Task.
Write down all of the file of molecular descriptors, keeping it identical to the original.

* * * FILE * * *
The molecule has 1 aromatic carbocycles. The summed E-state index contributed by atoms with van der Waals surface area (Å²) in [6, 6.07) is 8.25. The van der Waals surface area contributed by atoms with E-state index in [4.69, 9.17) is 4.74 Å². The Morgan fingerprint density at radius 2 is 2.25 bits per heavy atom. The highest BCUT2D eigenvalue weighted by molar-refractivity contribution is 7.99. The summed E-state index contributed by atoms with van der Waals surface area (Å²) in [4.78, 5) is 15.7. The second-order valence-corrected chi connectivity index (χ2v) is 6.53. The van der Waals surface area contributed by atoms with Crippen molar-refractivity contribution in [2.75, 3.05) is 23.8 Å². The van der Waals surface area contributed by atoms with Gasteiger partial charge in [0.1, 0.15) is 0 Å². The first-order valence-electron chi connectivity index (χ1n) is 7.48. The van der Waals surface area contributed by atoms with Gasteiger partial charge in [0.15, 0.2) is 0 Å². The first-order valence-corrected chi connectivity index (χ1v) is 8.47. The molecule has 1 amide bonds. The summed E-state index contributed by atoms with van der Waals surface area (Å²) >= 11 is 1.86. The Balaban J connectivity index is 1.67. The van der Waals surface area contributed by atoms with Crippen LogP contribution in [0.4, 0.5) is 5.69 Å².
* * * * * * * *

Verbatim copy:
The molecule has 1 aromatic carbocycles. The summed E-state index contributed by atoms with van der Waals surface area (Å²) in [6, 6.07) is 8.25. The van der Waals surface area contributed by atoms with E-state index in [4.69, 9.17) is 4.74 Å². The Morgan fingerprint density at radius 2 is 2.25 bits per heavy atom. The highest BCUT2D eigenvalue weighted by molar-refractivity contribution is 7.99. The summed E-state index contributed by atoms with van der Waals surface area (Å²) in [4.78, 5) is 15.7. The second-order valence-corrected chi connectivity index (χ2v) is 6.53. The van der Waals surface area contributed by atoms with Crippen molar-refractivity contribution in [2.75, 3.05) is 23.8 Å². The van der Waals surface area contributed by atoms with Gasteiger partial charge in [0.1, 0.15) is 0 Å². The first-order valence-electron chi connectivity index (χ1n) is 7.48. The van der Waals surface area contributed by atoms with Gasteiger partial charge in [0.15, 0.2) is 0 Å². The first-order valence-corrected chi connectivity index (χ1v) is 8.47. The molecule has 1 amide bonds. The summed E-state index contributed by atoms with van der Waals surface area (Å²) >= 11 is 1.86. The Balaban J connectivity index is 1.67. The van der Waals surface area contributed by atoms with Crippen LogP contribution in [0.4, 0.5) is 5.69 Å².